Real estate industry “horrified” by Purplebricks’ antics

Real estate industry “horrified” by Purplebricks’ antics

28 September 2018

Fixed-fee real estate agents Purplebricks shares crashed 6.5 per cent to an 18-month low of £2.226 in London amid revelations that its agents in NSW had pressured clients to cut their asking prices by as much as 20 per cent to win a $5,000 cash prize, reports the AFR.

Called the “NSW Raffle” agents had to secure a minimum 5 per cent reduction on three properties to go into the raffle which offered a $5,000 prize supported by Purplebricks co-founder Kenny Bruce.

Purplebricks evidently ran the raffle to clear a growing list of unsold homes amid the slowing housing market.

Real Estate Institute of NSW president Leanne Pilkington, who is also managing director of estate agency Laing + Simmons, said her jaw dropped when she read about the Purplebricks competition.

“I am speechless. I am horrified. Asking prices dropping is something we all accept but trying to get a [minimum] 5 per cent reduction from everybody without discriminating at all, that’s outrageous,” she said.

“I’ll be having conversations with the NSW Office of Fair Trading and seeing how this sits with them. Estate agents are paid to act in their clients’ best interests by law. How can this be in their best interests?” she said.

Purplebricks initially threatened to go to court to get an injunction to block the AFR’s story but later defended its practices as “entirely normal”.

Further trouble could be brewing for Purplebricks with a number of vendors coming forward last week to describe how Purplebricks agents pressured them to reduce their asking prices in NSW and other states.

“I’m currently listed with their Victorian division, and yes, my agent has been hassling me to drop my asking price,” said a vendor who asked not to be named.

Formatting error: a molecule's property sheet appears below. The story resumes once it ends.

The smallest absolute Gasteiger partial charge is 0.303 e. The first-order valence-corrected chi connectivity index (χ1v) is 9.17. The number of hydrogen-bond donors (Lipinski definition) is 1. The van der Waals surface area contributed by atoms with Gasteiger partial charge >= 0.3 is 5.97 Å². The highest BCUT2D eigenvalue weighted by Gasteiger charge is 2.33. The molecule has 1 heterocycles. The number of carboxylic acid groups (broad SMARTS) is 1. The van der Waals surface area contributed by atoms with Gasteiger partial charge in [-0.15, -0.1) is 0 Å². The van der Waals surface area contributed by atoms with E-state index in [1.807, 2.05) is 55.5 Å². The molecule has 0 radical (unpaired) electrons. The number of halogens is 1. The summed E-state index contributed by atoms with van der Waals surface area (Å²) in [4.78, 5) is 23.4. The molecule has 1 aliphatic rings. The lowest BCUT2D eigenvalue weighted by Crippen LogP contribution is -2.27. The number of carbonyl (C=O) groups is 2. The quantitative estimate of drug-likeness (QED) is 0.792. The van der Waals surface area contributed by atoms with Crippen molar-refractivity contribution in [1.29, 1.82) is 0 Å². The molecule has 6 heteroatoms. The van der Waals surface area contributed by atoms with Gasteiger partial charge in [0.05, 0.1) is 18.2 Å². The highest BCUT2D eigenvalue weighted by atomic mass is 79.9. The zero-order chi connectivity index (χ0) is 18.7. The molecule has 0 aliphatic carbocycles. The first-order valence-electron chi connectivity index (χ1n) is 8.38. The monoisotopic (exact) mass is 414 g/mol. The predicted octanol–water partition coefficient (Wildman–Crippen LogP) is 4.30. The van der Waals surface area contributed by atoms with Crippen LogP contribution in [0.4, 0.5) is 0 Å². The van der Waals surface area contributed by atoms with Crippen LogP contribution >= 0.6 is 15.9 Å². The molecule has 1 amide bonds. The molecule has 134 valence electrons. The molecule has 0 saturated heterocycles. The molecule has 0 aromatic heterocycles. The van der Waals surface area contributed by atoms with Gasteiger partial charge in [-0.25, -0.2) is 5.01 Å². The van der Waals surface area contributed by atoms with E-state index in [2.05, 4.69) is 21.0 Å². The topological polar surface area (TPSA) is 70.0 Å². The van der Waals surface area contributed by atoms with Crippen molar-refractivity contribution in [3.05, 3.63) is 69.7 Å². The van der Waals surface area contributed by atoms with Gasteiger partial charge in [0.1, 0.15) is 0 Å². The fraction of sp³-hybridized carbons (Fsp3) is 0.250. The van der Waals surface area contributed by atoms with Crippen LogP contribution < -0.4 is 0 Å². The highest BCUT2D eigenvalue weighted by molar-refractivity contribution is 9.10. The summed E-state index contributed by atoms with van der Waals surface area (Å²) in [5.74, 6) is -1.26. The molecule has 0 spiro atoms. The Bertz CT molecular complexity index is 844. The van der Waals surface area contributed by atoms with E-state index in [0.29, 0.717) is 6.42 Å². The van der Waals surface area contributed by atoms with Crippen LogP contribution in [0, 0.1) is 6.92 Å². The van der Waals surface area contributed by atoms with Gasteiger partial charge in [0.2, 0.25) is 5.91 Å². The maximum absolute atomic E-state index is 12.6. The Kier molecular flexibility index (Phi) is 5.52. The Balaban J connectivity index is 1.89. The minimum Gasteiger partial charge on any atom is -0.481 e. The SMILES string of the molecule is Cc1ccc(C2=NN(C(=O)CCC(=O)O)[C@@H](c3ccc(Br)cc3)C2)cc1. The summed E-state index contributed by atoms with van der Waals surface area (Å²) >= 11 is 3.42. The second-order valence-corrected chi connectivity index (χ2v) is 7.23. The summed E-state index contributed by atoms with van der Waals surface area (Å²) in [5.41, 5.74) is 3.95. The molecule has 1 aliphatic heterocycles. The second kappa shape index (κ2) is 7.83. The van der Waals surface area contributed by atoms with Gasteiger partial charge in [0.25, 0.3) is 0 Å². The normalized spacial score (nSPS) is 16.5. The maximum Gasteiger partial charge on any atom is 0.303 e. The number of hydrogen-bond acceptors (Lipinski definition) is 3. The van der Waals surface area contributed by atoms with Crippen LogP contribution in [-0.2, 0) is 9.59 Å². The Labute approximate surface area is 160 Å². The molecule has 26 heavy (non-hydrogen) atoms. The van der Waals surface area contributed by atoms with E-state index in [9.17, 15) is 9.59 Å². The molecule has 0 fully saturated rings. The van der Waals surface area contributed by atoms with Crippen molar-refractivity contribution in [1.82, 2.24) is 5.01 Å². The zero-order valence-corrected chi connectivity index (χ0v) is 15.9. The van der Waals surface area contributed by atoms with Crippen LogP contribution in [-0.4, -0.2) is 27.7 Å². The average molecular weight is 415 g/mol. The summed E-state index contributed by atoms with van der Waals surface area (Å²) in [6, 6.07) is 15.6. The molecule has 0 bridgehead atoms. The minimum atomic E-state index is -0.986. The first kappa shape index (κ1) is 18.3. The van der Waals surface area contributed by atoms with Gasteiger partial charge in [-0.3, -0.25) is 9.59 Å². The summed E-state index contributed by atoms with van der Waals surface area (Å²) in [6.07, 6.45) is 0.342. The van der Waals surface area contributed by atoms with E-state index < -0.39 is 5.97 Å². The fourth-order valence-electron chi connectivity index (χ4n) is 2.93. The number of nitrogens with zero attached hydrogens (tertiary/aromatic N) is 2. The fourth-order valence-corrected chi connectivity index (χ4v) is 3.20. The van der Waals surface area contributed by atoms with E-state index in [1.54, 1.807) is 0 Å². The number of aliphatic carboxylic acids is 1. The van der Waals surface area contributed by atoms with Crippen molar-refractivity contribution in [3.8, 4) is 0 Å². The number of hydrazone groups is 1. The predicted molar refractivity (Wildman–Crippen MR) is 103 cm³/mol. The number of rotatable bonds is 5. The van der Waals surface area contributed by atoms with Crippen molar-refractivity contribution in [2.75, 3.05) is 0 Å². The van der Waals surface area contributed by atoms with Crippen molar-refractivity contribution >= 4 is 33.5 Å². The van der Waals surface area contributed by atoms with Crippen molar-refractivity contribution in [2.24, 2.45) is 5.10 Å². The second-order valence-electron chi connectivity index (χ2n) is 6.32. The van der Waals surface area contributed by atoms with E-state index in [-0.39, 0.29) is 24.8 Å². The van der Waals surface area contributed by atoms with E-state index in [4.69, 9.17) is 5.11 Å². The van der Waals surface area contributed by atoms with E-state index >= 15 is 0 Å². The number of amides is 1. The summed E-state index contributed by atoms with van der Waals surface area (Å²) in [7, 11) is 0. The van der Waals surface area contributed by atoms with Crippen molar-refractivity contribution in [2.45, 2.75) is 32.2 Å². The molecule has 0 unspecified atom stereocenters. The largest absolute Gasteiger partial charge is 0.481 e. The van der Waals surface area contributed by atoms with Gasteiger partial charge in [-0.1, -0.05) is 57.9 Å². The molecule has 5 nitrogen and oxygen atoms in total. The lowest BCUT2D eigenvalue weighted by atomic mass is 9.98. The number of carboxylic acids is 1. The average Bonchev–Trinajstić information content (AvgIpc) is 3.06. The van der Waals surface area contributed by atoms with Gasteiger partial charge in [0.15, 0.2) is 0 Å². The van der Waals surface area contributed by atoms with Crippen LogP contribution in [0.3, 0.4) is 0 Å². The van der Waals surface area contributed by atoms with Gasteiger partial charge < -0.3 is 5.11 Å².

Another former Purplebricks vendor in NSW, said he was looking into a class action following revelations about the vendor discounting competition. “We were pressured pretty quickly to reduce our price … it was a really bad experience.”

Recently, the AFR revealed that WA’s Department of Mines, Industry Regulation and Safety, which is leading a joint examination of Purplebricks by state regulators, was investigating “suspected contraventions” of real estate, business and consumer laws by Purplebricks in WA.

Purplebricks has sold more than 4,200 homes in Australia since launching two years ago, but this year has battled an exodus of “broke” agents amid accusations – strongly denied by the company – of a toxic work culture.

Purplebricks recently announced it would increase its fixed fee to $8,800 – the third increase this year – with half to be paid up front and the rest on settlement. Agents who currently earn just over $1,000 per listing, can earn a second fee if they negotiate a sale.

Anthony Codling from broker Jefferies International said the fee increase was a major catalyst for the company’s recent share plunge.

Purplebricks’ share price in London has fallen 25 per cent over the past month after reporting a £21.3 million full year loss for the group globally and £11.8 million loss in Australia.

Ben Reid, managing director of Ian Reid Vendor Advocates, called the Purplebricks vendor discounting competition “disgraceful”.

“It is clear their modus operandi is not to get the highest and best price, but to get the listing and then get the property off their books quickly.

“This is what happens when you operate with an upfront fixed fee. There’s no motivation to even sell because you have already been paid,” Mr Reid said.

“Simply slashing the price” is not necessarily the only way to get a result in the current market, said Mr Reid whose firm takes a cut of agent’s commission as payment for advising on behalf of the vendor.

He said presentation, marketing strategy, method of sale and having the right agent were all factors in getting the best outcome.